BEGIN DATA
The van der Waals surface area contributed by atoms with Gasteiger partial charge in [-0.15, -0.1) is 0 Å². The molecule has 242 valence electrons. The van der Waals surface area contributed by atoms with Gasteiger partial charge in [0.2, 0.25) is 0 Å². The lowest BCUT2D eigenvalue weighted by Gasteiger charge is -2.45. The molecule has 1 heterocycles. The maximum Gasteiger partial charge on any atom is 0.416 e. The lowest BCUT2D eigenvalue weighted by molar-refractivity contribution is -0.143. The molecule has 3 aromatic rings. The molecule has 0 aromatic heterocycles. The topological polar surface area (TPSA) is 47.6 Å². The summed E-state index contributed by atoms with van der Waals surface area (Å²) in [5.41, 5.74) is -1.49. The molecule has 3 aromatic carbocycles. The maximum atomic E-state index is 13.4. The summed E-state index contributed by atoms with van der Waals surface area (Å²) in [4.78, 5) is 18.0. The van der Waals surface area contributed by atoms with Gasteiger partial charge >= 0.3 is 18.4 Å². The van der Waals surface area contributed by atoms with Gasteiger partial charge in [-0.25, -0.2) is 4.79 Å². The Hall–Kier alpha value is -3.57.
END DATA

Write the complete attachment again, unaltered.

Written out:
The van der Waals surface area contributed by atoms with Gasteiger partial charge in [-0.15, -0.1) is 0 Å². The molecule has 242 valence electrons. The van der Waals surface area contributed by atoms with Gasteiger partial charge in [0.2, 0.25) is 0 Å². The lowest BCUT2D eigenvalue weighted by Gasteiger charge is -2.45. The molecule has 1 heterocycles. The maximum Gasteiger partial charge on any atom is 0.416 e. The lowest BCUT2D eigenvalue weighted by molar-refractivity contribution is -0.143. The molecule has 3 aromatic rings. The molecule has 0 aromatic heterocycles. The topological polar surface area (TPSA) is 47.6 Å². The summed E-state index contributed by atoms with van der Waals surface area (Å²) in [5.41, 5.74) is -1.49. The molecule has 3 aromatic carbocycles. The maximum atomic E-state index is 13.4. The summed E-state index contributed by atoms with van der Waals surface area (Å²) in [4.78, 5) is 18.0. The van der Waals surface area contributed by atoms with Gasteiger partial charge >= 0.3 is 18.4 Å². The van der Waals surface area contributed by atoms with Gasteiger partial charge in [-0.25, -0.2) is 4.79 Å². The Hall–Kier alpha value is -3.57.